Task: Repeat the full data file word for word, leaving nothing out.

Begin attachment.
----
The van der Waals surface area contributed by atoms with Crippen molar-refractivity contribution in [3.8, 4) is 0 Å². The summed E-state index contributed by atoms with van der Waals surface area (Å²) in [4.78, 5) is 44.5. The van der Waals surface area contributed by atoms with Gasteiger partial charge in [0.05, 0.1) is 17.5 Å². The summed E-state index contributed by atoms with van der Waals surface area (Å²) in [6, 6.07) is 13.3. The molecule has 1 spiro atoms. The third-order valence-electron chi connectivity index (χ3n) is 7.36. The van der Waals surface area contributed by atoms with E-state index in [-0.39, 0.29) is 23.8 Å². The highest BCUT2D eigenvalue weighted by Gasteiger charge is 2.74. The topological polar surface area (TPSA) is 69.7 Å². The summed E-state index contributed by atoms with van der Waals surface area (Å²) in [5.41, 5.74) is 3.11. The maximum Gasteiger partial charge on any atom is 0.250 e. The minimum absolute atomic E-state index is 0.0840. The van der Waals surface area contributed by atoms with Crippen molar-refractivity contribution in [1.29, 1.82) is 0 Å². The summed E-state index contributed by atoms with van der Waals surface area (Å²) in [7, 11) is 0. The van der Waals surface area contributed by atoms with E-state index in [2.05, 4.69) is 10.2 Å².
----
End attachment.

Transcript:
The van der Waals surface area contributed by atoms with Crippen molar-refractivity contribution in [3.8, 4) is 0 Å². The summed E-state index contributed by atoms with van der Waals surface area (Å²) in [4.78, 5) is 44.5. The van der Waals surface area contributed by atoms with Gasteiger partial charge in [0.05, 0.1) is 17.5 Å². The summed E-state index contributed by atoms with van der Waals surface area (Å²) in [6, 6.07) is 13.3. The molecule has 1 spiro atoms. The third-order valence-electron chi connectivity index (χ3n) is 7.36. The van der Waals surface area contributed by atoms with E-state index in [-0.39, 0.29) is 23.8 Å². The highest BCUT2D eigenvalue weighted by Gasteiger charge is 2.74. The topological polar surface area (TPSA) is 69.7 Å². The summed E-state index contributed by atoms with van der Waals surface area (Å²) in [5.41, 5.74) is 3.11. The maximum Gasteiger partial charge on any atom is 0.250 e. The minimum absolute atomic E-state index is 0.0840. The van der Waals surface area contributed by atoms with Crippen molar-refractivity contribution in [1.29, 1.82) is 0 Å². The summed E-state index contributed by atoms with van der Waals surface area (Å²) in [7, 11) is 0. The van der Waals surface area contributed by atoms with E-state index in [2.05, 4.69) is 10.2 Å².